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Haig Bosmajian

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Haig Aram Bosmajian (March 26, 1928- June 17, 2014) was an author, lecturer, and professor, who received the 1983 Orwell Award for his book The Language of Oppression (1974).[1][2] Haig Bosmajian received a PhD in 1960 from Stanford University. His work has explored rhetoric and the freedom of speech.[2] Bosmajian was professor emeritus at the University of Washington,[3] in the Speech/Communications Department, where he taught since 1965. He was married for 57 years to Hamida Bosmajian, also a published author and a professor at nearby Seattle University.[2][3]

Haig and Hamida Bosmajian wrote the textbook, The Rhetoric of the Civil Rights Movement (1969), which has been published as a student textbook to analyze strategies of rhetoric. [4]


Selected works by Haig Bosmajian include:

  • Anita Whitney, Louis Brandeis, and the First Amendment[5]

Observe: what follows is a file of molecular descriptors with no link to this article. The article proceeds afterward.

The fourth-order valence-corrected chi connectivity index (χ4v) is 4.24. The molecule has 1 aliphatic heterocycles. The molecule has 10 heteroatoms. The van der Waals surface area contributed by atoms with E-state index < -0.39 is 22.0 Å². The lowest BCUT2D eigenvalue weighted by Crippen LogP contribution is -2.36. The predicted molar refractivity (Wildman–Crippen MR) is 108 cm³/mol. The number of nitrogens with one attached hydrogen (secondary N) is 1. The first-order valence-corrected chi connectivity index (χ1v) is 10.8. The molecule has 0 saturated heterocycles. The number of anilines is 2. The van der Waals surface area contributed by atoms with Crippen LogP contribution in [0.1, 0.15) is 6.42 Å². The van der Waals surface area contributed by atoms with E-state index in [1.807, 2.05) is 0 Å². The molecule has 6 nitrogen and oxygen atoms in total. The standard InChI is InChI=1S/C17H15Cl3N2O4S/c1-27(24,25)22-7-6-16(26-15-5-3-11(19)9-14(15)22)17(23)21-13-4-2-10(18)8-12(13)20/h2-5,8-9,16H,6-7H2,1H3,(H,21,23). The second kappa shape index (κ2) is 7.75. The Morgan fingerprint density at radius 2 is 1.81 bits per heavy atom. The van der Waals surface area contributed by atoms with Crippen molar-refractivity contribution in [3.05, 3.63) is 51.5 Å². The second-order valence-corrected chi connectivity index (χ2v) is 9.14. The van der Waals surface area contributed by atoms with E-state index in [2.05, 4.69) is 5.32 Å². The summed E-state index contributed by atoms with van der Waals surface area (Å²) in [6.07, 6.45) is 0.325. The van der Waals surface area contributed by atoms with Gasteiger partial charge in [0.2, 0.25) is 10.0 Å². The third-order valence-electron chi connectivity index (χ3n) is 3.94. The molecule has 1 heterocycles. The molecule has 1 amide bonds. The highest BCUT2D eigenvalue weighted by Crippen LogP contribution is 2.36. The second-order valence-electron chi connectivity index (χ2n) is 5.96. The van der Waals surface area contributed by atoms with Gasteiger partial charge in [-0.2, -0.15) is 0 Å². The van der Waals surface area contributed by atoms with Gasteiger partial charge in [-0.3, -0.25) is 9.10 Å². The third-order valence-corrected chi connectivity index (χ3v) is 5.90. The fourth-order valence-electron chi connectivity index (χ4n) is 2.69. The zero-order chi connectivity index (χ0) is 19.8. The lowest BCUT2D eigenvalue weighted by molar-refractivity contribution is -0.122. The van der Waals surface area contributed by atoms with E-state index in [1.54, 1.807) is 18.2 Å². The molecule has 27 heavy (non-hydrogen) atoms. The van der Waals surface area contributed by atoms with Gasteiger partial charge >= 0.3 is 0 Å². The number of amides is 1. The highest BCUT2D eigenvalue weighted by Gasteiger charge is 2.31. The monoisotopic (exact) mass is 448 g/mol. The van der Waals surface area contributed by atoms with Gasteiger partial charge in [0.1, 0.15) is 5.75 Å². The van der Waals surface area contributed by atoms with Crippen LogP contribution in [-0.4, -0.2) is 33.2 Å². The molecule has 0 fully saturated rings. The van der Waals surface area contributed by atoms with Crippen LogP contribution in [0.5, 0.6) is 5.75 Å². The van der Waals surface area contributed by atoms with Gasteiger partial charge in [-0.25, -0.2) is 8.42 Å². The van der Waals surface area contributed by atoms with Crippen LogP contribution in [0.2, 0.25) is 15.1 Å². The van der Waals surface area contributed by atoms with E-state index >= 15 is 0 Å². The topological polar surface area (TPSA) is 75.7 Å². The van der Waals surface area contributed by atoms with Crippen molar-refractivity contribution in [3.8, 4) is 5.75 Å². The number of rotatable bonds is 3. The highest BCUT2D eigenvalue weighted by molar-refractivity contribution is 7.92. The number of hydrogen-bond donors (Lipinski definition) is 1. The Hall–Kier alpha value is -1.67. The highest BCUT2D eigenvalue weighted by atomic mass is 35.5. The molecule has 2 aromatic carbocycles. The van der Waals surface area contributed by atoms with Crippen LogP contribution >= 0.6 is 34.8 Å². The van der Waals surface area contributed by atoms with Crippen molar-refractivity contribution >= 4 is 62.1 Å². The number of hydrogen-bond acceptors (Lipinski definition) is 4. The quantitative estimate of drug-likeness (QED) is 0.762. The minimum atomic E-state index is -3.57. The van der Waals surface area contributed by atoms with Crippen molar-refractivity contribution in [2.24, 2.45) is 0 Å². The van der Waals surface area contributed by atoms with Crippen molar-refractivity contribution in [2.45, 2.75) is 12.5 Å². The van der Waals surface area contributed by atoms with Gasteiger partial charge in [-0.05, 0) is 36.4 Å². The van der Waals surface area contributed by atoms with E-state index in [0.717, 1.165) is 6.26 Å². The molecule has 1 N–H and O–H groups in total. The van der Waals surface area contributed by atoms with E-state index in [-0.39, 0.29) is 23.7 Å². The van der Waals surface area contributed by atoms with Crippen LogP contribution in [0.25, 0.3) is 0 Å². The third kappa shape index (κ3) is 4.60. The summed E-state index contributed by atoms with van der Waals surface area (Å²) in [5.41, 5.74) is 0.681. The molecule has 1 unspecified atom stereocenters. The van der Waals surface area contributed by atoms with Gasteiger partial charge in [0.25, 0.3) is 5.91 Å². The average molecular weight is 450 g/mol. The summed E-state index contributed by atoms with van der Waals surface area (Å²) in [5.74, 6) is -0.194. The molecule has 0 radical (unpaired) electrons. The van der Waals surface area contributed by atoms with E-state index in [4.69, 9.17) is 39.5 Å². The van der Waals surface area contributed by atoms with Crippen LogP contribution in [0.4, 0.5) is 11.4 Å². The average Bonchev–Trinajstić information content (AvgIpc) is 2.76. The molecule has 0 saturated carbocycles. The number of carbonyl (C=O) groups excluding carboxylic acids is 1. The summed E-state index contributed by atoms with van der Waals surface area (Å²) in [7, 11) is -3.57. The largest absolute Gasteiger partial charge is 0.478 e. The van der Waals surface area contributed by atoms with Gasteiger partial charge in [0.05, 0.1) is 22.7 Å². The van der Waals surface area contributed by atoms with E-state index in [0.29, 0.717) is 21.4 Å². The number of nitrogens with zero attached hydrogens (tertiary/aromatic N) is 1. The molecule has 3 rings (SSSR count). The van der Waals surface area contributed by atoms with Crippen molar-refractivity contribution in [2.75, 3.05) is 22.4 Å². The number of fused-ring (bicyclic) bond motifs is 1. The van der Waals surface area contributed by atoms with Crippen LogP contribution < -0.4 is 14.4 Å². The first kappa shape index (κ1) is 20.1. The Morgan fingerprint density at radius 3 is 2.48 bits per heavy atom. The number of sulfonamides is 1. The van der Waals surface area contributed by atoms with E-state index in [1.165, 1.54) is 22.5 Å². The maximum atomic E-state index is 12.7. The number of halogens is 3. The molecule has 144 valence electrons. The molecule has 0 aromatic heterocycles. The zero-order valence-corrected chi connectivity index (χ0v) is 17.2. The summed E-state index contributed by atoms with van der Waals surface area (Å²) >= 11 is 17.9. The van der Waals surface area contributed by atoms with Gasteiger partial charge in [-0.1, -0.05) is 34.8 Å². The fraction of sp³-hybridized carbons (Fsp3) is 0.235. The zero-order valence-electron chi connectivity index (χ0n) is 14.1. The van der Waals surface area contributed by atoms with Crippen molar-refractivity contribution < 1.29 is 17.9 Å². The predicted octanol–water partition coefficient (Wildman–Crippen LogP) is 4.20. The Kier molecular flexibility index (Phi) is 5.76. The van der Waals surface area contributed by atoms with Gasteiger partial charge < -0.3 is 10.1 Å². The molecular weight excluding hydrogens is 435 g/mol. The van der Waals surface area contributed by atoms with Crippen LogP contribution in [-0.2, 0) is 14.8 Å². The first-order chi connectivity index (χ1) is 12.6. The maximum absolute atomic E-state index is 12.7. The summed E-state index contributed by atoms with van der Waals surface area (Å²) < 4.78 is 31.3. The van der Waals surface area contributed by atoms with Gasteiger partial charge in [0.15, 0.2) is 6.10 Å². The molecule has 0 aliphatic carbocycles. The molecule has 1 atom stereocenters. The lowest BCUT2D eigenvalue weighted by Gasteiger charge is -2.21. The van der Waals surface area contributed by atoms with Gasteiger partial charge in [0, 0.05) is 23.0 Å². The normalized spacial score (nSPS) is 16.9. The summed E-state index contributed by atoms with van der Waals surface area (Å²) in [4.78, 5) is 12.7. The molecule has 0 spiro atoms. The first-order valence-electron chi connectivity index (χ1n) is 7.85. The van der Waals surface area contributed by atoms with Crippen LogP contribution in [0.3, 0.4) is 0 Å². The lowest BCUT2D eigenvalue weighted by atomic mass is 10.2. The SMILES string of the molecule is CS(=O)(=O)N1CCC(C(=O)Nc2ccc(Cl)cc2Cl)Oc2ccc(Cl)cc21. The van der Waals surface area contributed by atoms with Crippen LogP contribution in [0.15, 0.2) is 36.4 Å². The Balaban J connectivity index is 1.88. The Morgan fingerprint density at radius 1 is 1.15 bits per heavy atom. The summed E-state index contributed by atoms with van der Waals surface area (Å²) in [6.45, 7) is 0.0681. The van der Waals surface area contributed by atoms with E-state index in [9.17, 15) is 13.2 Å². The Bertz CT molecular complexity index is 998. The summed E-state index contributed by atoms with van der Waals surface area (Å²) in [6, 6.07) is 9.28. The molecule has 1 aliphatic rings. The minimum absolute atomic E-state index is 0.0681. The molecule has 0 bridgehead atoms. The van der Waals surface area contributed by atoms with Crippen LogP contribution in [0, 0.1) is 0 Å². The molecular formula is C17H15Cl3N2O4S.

• Burning Books (March 2006, 233 pages) ISBN 0-7864-2208-4.
  • The Freedom Not to Speak (New York, 1999, 248p.) ISBN 0-8147-1297-5.
  • Metaphor and Reason in Judicial Opinions (July 1992)
  • The Freedom to Publish (New York: Neal-Schuman, 1989, 230p.)
  • The Freedom of Religion (First Amendment in the Classroom) (June 1987)
  • Freedom to Read (April 1987)
  • Censorship, Libraries, and the Law (1983)
  • The Language of Oppression (1974)
  • The Principles and Practice of Freedom of Speech (1971)
  • Dissent, Symbolic Behavior and Rhetorical Strategies
  • Readings in speech (1965)
  • "The Communist Manifesto: Critical Essay"
  • "Lying to the People", Western Journal of Speech Communication, Fall 1991.
  • "Dehumanizing People and Euphemizing War", Christian Century, December 5, 1984.


  1. ^ "Haig Bosmajian Obituary". The Seattle Times. 15 July 2014. Retrieved 9 August 2015.
  2. ^ a b c "Haig Bosmajian", Sheftman.com, September 1999, webpage: Sheftman-Basma.
  3. ^ a b "Department of Communication at the Univ. of Washington - News", University of Washington, August 2005, webpage: UW-Bos[permanent dead link]
  4. ^ "CCR 751 Richardson & Jackson: African American Rhetoric(s)", Jacqueline Jones Royster, October 2007, webpage: Wordpress-CCR-751.
  5. ^ Bosmajian, Haig A. (2010). Anita Whitney, Louis Brandeis, and the First Amendment. Fairleigh Dickinson University Press. p. 150.


  • "Haig Bosmajian", September 1999, Shefman.com, webpage: Sheftman-Basma.

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